There are a number of auto repair shops that you can take your car to. They all will do a good job with your car, but you'll get a little different service from each one. There are three basic categories of auto shops - dealer, independent and specialty. When sorting through the various repair shops, here are some considerations when dealing with each one.
The repair shop at a dealership has access to all of the latest information on your make and model of car including defects, recall notices and service bulletins. The mechanics in these shops are taught to do repairs in a standard fashion, using official manufacturer replacement parts.
When you take your car to the dealership, you'll know that it's being repaired per the official guides. These shops rarely deviate from the manuals, nor do they use aftermarket parts, even if they are less expensive. The dealership is the place to take your car if money is no object and you can drop the car off and tell them "make it like new."
The mechanic down the street from you works on many types of cars and trucks. In any day, they will work on two or three different manufacturer's cars. Auto components are similar between cars so this is normally not a problem. But the independent mechanic must know a little about a lot of different makes and models of cars and may not be aware of the quirks of a particular car.
The independent shop can also set their own prices. There is room to negotiate, something you can't do at a dealership that uses a fixed price list. The mechanics can use aftermarket parts which can be less expensive than the manufacturer's brand. If you're on a tight budget, the independent shop may be your best choice.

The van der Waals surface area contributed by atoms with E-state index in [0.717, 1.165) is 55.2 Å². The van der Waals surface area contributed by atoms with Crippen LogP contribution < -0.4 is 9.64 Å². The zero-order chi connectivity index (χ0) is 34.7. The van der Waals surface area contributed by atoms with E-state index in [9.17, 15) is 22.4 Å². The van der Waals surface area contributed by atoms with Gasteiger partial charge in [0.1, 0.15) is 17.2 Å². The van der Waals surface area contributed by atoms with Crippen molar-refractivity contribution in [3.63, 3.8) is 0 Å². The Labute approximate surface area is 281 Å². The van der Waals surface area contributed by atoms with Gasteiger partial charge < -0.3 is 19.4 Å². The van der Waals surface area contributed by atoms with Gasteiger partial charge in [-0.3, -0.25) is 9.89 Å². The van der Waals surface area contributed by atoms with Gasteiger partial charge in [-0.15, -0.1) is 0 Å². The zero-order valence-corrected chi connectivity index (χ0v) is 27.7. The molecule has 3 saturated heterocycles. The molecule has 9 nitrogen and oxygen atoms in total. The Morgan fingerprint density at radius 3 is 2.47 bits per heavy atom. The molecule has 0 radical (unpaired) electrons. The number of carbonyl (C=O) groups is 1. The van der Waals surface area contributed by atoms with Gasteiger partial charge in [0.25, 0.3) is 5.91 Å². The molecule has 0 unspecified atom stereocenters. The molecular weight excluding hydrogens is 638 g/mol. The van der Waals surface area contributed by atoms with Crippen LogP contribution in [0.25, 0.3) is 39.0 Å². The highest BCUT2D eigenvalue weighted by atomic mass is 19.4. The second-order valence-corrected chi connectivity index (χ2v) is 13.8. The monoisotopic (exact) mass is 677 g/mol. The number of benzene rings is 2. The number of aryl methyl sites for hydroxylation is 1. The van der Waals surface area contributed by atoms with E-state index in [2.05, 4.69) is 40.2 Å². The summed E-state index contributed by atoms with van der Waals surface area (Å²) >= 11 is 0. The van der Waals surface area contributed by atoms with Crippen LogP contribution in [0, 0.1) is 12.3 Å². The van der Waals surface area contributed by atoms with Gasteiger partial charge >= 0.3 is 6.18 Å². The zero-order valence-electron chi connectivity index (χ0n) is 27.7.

These are independent auto repair shops that work on a limited group of cars. They may advertise themselves as a European auto repair shop and work on a number of foreign manufacturer's cars. Or they may only work on one manufacturer's cars. The mechanics in these shops become very familiar with individual cars including all of the quirks of a specific make and model. Because of this, these shops will often find a problem that eludes mechanics in other shops.
The aftermarket parts for these cars can be limited so the prices may be higher. Like the independent shop, these places set their own labor prices, which may be open to discussion. There also tends to be fewer of these shops in any city so you may have to travel across town to find the right one. If you own a classic, vintage or foreign car, the specialty repair shop may be the only place to get your car maintained.
For more information, contact Sterling Service Inc. or a similar company.